Emotional Joakim Noah leads Bulls

There's nothing he can do to get Derrick Rose back right now, nothing he can do to reverse the subsequent trade that sent another beloved teammate, Luol Deng, to Cleveland as the Bulls prepared for the long term. But as consolation prizes go, Joakim Noah knows what he values more than anything else he can imagine: beating Miami. They all do, really, every single Bulls player. It doesn't matter to them, this storyline that they can't beat Miami four times in May. They want Miami.

Some teams get a collective headache when LeBron James comes to town; the Bulls would happily send a plane for LeBron and the champs. Noah called it "playing with hate," and the Bulls ratcheted up their obsession with Miami to beat the Heat in another regular-season game, this one in OT -- just as they stopped Miami's winning streak at 27 games a year ago, just as they push and shove and annoy the champs like nobody else in the NBA.

The lasting visual from the game that didn't involve Noah had to be the sight of Jimmy Butler and LeBron, tangled on the baseline after a missed shot, kicking and flailing at each other with no real menace intended, just strength and determination. But as often happens in the games between these two, the Bulls somehow got under Miami's skin. And nobody eats at Miami quite like Noah, whose 20 points, 12 rebounds, 7 assists and 5 blocked shots was another in a string of sublime performances over the past six weeks that has Noah possibly behind only LeBron James and Kevin Durant as MVP of the league.

Taj Gibson might as well have been speaking for the entire team when he said afterward, "We don't like them at all. They've got what we want. This was like a street ballgame. They're talking and we're talking. They're physical and we're physical. Could you hear Jo on the foul line? He was talking to each and every one of them, telling 'em, 'Not tonight, not here! It ain't going down like that tonight!' Jo feels how we all feel about them. ... Look, we're a blue-collar team and we take pride in leaving it out there every single night ... but we see [their] jerseys and there's so much fire ... we see everything they've got that we want ... the rings, the trophies. That's what this league is about, going after the champs."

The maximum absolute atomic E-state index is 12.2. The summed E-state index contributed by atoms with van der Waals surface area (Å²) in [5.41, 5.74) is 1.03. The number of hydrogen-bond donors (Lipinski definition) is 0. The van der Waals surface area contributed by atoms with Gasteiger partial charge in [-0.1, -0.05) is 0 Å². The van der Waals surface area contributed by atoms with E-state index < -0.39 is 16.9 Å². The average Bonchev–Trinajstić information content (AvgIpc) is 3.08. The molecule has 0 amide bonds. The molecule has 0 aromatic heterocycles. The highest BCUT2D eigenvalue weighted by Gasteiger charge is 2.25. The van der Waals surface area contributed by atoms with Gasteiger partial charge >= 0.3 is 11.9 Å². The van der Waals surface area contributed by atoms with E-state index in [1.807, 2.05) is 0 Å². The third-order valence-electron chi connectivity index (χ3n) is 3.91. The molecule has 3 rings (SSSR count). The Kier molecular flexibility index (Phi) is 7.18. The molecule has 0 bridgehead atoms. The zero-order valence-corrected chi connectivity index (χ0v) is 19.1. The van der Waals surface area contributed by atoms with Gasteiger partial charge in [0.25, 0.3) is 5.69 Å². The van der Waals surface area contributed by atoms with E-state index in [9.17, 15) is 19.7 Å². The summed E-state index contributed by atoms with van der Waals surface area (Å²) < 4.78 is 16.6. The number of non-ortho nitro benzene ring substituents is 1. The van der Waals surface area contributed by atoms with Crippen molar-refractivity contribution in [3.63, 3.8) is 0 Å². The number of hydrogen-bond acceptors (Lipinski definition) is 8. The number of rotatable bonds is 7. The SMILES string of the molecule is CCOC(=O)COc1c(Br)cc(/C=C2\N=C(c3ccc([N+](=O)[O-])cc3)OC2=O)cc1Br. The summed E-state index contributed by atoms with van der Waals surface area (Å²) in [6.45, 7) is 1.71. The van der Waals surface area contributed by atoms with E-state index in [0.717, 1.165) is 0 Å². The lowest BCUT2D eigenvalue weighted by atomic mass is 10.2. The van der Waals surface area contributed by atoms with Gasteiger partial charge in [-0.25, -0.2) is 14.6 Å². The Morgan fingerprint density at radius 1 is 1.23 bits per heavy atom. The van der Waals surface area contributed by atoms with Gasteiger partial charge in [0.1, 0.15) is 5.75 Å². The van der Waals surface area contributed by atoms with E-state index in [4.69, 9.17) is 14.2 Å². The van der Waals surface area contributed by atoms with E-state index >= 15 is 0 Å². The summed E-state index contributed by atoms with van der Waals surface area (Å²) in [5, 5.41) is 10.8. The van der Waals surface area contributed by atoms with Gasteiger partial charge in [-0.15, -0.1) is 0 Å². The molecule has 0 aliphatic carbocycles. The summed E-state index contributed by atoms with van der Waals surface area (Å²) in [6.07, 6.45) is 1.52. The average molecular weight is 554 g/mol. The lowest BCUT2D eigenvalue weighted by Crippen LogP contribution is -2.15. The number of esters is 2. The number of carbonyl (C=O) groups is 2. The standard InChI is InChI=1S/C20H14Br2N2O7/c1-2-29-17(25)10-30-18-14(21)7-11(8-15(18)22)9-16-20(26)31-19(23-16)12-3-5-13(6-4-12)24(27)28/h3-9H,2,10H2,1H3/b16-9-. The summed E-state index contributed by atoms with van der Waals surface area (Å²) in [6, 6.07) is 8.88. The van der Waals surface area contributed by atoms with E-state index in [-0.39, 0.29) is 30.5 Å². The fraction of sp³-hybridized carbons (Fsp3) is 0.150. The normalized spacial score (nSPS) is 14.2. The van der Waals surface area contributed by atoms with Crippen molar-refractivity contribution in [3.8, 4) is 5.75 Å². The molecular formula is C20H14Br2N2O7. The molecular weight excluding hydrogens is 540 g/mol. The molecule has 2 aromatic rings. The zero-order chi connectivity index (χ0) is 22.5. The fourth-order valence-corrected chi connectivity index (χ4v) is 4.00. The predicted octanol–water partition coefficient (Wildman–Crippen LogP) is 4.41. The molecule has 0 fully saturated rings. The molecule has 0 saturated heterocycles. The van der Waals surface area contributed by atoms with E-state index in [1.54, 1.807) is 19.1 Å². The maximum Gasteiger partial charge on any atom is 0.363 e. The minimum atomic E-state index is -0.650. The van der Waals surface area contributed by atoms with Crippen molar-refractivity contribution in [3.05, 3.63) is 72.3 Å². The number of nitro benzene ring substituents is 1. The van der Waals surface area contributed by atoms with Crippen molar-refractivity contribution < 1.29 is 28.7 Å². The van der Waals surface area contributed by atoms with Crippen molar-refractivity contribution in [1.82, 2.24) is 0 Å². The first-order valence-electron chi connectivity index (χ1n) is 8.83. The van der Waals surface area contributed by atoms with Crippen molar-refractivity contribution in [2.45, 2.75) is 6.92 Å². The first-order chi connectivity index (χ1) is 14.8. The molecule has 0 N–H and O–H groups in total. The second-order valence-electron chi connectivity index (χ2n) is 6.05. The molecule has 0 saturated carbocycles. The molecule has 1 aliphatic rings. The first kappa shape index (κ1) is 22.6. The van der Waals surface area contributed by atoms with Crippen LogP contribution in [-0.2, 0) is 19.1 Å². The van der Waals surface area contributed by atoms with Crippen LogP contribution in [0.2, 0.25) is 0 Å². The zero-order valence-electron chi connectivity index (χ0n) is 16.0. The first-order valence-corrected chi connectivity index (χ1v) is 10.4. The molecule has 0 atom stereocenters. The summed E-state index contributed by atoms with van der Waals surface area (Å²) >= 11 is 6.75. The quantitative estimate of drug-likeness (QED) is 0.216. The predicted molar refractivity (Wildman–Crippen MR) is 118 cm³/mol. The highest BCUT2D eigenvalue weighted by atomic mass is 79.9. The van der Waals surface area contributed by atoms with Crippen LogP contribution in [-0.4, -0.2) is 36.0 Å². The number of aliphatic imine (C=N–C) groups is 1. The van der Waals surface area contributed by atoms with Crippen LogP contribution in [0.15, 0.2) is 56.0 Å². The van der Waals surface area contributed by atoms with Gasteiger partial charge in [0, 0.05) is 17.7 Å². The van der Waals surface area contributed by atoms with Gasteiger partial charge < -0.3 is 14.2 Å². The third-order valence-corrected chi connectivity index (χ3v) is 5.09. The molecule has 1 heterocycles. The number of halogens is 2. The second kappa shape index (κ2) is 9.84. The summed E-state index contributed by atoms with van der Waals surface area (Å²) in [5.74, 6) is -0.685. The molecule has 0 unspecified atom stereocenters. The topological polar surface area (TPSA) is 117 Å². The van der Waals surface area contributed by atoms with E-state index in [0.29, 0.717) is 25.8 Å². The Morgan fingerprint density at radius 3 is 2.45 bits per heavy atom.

Nobody outside the Chicago locker room is going to argue that the Bulls, without Rose and Deng, are a serious playoff threat to the two-time defending champs. Miami beat the Bulls 4-1 in the second round of the playoffs last year and that Bulls team, which included Nate Robinson and Marco Belinelli, was probably better equipped to beat Miami than this season's Bulls team, which is offensively challenged in the best of times.


There's a magic in their matchup that would serve the NBA tremendously if the two were to meet in the second round of the upcoming playoffs. Or the Eastern Conference finals. And while that seemed like a Bulls fantasy six weeks ago, the Pacers' boat has looked leaky enough recently to advance the case that Chicago could take Indy in a second-round series and get to Miami. Of course, Noah's play, which includes three triple-doubles this season, has made all of this possible.

He's not the only Chicago player going well, of course. Much will be made, and should be, of the way Jimmy Butler played LeBron Sunday. Butler's 16 points, 11 rebounds and 4 steals (including the key swipe from LeBron that allowed the game to go into overtime) would have been acceptable enough in any context. But even more impressive was Butler "forcing" LeBron into 8-for-23 shooting.

It speaks to the greatness of the best player in the NBA when he nearly comes up with a triple-double (17 points, 9 rebounds, 8 assists), yet one of the critical storylines is what great defense somebody played on him. Nonetheless, LeBron had zero foul shots in a game for the first time since December of 2009, which speaks either to a rare tentative afternoon for LeBron or Butler doing something that should be credited. Would LeBron settle for so many jump shots in a playoff game against the Bulls? No chance. Would Butler be whistled for only one foul (as he was Sunday) in a playoff game against LeBron? Again, no chance.

But Butler -- and the Bulls knew this the night they drafted him -- is an Adonis of an athlete himself with a streak of fearlessness. He matriculated at Marquette, in fact, valuing the physical and mental toughness of another Marquette alumnus, Dwyane Wade. As coach Tom Thibodeau said afterward, "The thing about Jimmy is his demeanor. He's fierce."